Division of Hematology

Paul S. Frenette, M.D.

Dr. Paul S. Frenette

Professor, Department of Medicine (Hematology)

Professor, Department of Cell Biology

Chair and Director, The Ruth L. and David S. Gottesman Institute for Stem Cell and Regenerative Medicine Research

 

Professional Interests

Our laboratory is interested in understanding how hematopoietic stem cells (HSCs) and mature blood cells traffic in vivo. We have uncovered a key role for the nervous system in regulating HSC trafficking, and are evaluating its role in the inflammatory response in diseases such as sickle cell disease. In addition, we are also exploring whether the traffic paradigms uncovered for healthy stem cells applies to cancer cell migration and metastasis.

Molecular and cellular constituents of the stem cell niche. HSCs continuously traffic from the bone marrow to the blood compartment (and vice-versa) under homeostasis. Recent studies have focused on the role of the nervous system in the regulation of the HSC niche in the bone marrow. This effort is based on our observations suggesting a critical function of adrenergic signals emerging from the sympathetic nervous system (SNS) in HSC egress. While investigating further the mechanisms by which HSCs were mobilized, we have found that exposure to constant light significantly reduced mobilization efficiency following the administration of the hematopoietic cytokine G-CSF. G-CSF is the most commonly used HSC mobilizer in the clinic to harvest stem cells for transplantation. This finding prompted us to assess how HSC are released from the bone marrow under steady-state conditions. We have described the phenomenon and its mechanisms. These studies revealed that stromal cells in the bone marrow are subjected to circadian adrenergic signals transmitted by the beta3 adrenergic receptor that lead to the degradation of the transcription factor Sp1 and diurnal changes in the expression of the chemokine Cxcl12. Recent investigations are focused on the identification and regulation of the stromal target for the SNS. These studies have led to the identification of a Nestin+ mesenchymal stem cell as a candidate niche cell required for HSC maintenance in the bone marrow.  We have developed a novel imaging approach to assess native HSC in the bone marrow using whole-mount confocal analyses which have revealed distinct vascular niches, arteriolar and sinusoidal, that are conferred by subsets of Nestin+ cells. Ongoing studies are dissecting further the stromal subsets that form the bone marrow microenvironment.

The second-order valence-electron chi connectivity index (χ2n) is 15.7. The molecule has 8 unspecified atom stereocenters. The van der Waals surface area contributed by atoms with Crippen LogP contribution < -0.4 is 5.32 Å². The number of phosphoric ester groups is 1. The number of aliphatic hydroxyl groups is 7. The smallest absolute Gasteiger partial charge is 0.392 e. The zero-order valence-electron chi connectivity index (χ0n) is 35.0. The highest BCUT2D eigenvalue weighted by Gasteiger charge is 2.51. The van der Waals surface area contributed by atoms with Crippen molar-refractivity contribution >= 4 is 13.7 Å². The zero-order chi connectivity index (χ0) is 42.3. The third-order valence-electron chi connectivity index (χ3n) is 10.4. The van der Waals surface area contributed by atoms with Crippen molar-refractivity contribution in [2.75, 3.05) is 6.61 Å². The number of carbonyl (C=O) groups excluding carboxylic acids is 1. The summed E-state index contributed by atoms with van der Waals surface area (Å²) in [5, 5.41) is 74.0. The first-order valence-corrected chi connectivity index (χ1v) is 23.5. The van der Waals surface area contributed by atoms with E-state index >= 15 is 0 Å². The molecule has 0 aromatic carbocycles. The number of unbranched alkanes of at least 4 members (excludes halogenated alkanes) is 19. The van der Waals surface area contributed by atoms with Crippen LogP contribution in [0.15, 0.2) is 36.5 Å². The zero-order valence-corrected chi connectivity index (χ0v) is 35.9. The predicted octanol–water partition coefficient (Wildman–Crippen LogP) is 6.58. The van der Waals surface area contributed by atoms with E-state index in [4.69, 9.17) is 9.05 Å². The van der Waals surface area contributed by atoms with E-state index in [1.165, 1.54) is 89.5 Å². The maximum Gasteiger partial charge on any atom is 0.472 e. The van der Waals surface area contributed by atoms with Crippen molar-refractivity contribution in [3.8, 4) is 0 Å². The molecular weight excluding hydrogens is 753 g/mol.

Mechanisms of sickle cell vaso-occlusion. This project emerged from our intravital microscopy observations suggesting that sickle cell vaso-occlusion was mediated by the direct interaction between sickle erythrocytes and adherent leukocytes in small venules. Further analyses using novel high-speed multichannel fluorescence microscopy techniques have revealed that E-selectin-mediated activating signals emanating from the inflamed endothelium led to the activation of specific microdomains on the leading edge of adherent neutrophils, which then induce intravascular heterotypic interactions between erythrocytes or platelets with adherent leukocytes. Ongoing studies dissect further the molecular basis of this phenomenon.

Role of the nervous system in cancer. We are exploring the role of the autonomic nervous system in cancer formation and metastasis using xenogeneic and transgenic models of prostate cancer. These studies have led to the indeitification of novel functions for the sympathetic (adrenergic) and parasympathetic (cholinergic) nervous system in the initiation and metastasis, respectively, of prostate cancer. Further studies will analyze in more detail the mechanisms and to obtain new insight on the cellular and molecular cues that regulate the tumour microenvironment and allow cancer cells to spread.

 

Selected Publications

Kunisaki Y, Bruns I. Scheiermann C, Pinho, S, Ahmed J, Zhang D, Mizoguchi M, Wei Q, Lucas D, Ito K, Mar JC, Bergman A. and Frenette PS. Arteriolar niches maintain haematopoietic stem cell quiescence. Nature. 2013. In press.